The determination of accurate oxygen‐binding curves for heme‐containing proteins is a demanding task. In fact, great care is required in the (i) preparation of accurate gas mixtures at defined oxygen partial pressures, (ii) precise measurement of changes in protein absorbance, (iii) calculation of the fraction of oxygen‐containing sites, and (iv) analysis of the dependence of fractional saturation on oxygen pressure using phenomenological or model‐dependent equations. Over the years, methods have been developed for the determination of oxygen‐binding curves based either on discrete steps in oxygen partial pressure (“static” method) or on continuous variations (“dynamic” method). This work presents a novel, versatile setup that allows one to determine oxygen‐binding curves for heme and nonheme proteins in solution, encapsulated in wet, nanoporous silica gels, in the crystalline state, and for hemoglobin within single red blood cells. The apparatus is composed of a tandem of high‐precision gas mixture generators and either an equilibration chamber coupled to a spectrophotometer cuvette or a gas‐tight flow cell, placed on the stage of a microspectrophotometer, for immobilized samples down to a few micrometers in size.

Oxygen binding to heme proteins in solution, encapsulated in silica gels, and in the crystalline state / RONDA L; BRUNO S; FAGGIANO S; BETTATI S.; MOZZARELLI A. - STAMPA. - 437(2008), pp. 311-328. [10.1016/S0076-6879(07)37016-X]

Oxygen binding to heme proteins in solution, encapsulated in silica gels, and in the crystalline state

RONDA, Luca;BRUNO, Stefano;FAGGIANO, Serena;BETTATI, Stefano;MOZZARELLI, Andrea
2008

Abstract

The determination of accurate oxygen‐binding curves for heme‐containing proteins is a demanding task. In fact, great care is required in the (i) preparation of accurate gas mixtures at defined oxygen partial pressures, (ii) precise measurement of changes in protein absorbance, (iii) calculation of the fraction of oxygen‐containing sites, and (iv) analysis of the dependence of fractional saturation on oxygen pressure using phenomenological or model‐dependent equations. Over the years, methods have been developed for the determination of oxygen‐binding curves based either on discrete steps in oxygen partial pressure (“static” method) or on continuous variations (“dynamic” method). This work presents a novel, versatile setup that allows one to determine oxygen‐binding curves for heme and nonheme proteins in solution, encapsulated in wet, nanoporous silica gels, in the crystalline state, and for hemoglobin within single red blood cells. The apparatus is composed of a tandem of high‐precision gas mixture generators and either an equilibration chamber coupled to a spectrophotometer cuvette or a gas‐tight flow cell, placed on the stage of a microspectrophotometer, for immobilized samples down to a few micrometers in size.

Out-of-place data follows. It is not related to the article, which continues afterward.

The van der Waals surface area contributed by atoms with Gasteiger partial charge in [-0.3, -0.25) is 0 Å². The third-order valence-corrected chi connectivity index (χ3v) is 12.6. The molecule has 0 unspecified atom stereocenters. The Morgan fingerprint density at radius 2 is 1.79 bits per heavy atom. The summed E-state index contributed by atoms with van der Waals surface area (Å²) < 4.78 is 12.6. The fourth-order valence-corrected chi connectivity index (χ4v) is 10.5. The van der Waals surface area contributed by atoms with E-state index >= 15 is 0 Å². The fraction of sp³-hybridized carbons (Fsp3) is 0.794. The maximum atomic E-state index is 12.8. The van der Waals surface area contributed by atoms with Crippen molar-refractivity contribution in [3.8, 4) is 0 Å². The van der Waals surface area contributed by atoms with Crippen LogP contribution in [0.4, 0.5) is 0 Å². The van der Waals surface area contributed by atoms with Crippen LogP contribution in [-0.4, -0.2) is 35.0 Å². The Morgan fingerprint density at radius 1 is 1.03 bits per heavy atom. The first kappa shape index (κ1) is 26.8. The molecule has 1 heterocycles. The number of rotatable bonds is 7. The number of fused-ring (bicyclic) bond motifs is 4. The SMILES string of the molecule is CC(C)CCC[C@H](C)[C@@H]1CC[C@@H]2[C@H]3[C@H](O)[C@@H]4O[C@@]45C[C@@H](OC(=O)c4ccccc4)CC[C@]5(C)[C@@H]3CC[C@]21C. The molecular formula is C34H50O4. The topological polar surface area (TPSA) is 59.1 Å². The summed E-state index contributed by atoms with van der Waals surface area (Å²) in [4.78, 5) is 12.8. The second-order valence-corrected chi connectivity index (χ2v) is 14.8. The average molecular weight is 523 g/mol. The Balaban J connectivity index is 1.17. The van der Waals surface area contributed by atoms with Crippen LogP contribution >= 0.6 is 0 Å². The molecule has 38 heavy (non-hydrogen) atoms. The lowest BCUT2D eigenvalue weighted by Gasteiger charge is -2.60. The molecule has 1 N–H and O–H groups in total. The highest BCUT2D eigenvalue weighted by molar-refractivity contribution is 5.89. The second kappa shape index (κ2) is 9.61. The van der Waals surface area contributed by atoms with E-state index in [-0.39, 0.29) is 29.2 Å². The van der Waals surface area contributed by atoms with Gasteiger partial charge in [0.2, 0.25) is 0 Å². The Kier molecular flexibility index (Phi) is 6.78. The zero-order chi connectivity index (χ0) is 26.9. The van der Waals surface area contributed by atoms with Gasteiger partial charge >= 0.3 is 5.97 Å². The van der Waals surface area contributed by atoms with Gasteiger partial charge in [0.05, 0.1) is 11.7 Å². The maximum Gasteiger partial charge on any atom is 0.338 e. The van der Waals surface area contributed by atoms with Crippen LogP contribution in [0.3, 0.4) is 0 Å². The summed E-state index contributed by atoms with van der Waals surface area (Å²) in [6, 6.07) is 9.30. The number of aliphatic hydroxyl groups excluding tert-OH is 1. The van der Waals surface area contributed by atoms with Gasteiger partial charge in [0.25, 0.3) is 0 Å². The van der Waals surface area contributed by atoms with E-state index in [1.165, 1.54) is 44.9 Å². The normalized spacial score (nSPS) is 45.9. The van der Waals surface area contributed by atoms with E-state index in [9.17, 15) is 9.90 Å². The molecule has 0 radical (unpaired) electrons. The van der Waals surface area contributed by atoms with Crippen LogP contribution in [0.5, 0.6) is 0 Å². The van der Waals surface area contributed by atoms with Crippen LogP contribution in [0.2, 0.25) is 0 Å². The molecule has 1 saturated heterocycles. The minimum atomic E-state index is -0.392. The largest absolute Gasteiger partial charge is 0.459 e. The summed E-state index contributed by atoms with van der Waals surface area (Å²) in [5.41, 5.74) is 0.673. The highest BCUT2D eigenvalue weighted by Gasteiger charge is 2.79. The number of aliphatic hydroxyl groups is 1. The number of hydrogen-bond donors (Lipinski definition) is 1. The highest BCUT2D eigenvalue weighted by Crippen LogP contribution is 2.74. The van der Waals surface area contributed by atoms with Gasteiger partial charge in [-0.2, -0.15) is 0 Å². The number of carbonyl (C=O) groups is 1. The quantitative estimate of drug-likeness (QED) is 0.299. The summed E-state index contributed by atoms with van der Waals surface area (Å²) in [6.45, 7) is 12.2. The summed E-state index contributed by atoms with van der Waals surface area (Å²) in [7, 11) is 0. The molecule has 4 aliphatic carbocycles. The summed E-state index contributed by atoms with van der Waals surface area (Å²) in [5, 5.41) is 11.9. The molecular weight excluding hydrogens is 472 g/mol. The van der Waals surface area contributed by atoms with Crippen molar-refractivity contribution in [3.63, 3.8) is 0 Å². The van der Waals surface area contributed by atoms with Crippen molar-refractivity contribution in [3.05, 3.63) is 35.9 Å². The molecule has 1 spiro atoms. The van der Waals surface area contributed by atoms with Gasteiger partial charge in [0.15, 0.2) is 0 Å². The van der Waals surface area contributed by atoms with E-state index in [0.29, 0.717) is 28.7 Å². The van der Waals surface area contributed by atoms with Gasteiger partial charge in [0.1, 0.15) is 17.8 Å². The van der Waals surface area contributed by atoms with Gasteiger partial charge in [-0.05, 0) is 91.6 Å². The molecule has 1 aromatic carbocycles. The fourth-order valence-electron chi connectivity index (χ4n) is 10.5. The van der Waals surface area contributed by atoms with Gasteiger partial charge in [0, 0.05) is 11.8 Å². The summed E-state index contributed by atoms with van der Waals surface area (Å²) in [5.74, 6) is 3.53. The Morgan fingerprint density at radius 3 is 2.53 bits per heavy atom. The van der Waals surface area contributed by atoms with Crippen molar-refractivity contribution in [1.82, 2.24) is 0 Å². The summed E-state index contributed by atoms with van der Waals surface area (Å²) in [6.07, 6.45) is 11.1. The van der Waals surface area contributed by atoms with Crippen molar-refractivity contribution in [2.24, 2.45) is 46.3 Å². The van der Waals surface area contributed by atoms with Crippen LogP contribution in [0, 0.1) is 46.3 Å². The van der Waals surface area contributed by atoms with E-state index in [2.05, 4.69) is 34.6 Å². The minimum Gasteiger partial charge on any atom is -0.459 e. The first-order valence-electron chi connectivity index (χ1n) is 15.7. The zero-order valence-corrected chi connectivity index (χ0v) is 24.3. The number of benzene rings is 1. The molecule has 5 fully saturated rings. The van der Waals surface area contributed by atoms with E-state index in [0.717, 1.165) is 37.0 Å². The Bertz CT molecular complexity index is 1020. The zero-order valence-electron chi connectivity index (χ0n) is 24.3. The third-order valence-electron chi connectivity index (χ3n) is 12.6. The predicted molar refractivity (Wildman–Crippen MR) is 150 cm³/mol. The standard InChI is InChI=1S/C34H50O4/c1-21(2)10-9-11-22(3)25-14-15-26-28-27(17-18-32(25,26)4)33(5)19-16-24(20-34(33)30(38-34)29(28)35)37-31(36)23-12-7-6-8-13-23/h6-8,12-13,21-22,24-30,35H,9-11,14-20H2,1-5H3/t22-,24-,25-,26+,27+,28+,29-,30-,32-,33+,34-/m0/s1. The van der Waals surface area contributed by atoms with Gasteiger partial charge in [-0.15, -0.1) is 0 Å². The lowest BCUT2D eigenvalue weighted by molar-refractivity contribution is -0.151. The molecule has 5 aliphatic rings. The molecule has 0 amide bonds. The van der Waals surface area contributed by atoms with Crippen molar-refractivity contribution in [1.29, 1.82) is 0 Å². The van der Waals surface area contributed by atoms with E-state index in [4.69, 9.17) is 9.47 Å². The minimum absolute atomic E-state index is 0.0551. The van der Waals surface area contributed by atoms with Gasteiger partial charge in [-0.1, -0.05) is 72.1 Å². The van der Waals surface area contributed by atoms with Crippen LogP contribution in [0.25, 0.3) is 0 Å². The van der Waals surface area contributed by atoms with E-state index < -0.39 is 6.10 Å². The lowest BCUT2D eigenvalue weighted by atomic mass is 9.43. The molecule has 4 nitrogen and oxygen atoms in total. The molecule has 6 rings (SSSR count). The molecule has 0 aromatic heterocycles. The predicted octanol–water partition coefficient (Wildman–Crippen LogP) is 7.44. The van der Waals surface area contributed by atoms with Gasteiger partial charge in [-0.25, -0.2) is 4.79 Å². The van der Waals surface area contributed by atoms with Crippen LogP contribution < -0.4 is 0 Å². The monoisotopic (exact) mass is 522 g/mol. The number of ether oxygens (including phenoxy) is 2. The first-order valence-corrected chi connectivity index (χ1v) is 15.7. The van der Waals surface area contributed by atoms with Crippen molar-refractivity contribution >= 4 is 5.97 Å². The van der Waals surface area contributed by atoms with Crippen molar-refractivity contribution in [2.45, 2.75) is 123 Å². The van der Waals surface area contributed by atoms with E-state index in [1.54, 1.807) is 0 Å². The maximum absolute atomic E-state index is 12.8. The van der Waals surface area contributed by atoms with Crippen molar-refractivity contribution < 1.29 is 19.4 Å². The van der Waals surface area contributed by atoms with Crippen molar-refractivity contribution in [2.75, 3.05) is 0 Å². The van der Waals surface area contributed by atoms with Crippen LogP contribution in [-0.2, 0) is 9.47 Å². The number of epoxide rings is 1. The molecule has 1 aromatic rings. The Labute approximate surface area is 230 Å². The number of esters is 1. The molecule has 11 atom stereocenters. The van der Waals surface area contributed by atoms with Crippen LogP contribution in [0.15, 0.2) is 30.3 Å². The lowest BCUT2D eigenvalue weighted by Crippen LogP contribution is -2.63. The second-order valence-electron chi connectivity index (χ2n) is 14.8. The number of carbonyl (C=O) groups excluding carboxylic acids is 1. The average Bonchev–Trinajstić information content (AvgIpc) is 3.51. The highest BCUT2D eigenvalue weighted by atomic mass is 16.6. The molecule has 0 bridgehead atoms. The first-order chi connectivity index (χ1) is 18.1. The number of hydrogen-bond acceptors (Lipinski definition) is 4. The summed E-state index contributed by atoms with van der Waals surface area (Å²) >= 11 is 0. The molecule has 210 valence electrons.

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Utilizza questo identificativo per citare o creare un link a questo documento: http://hdl.handle.net/11381/1782138
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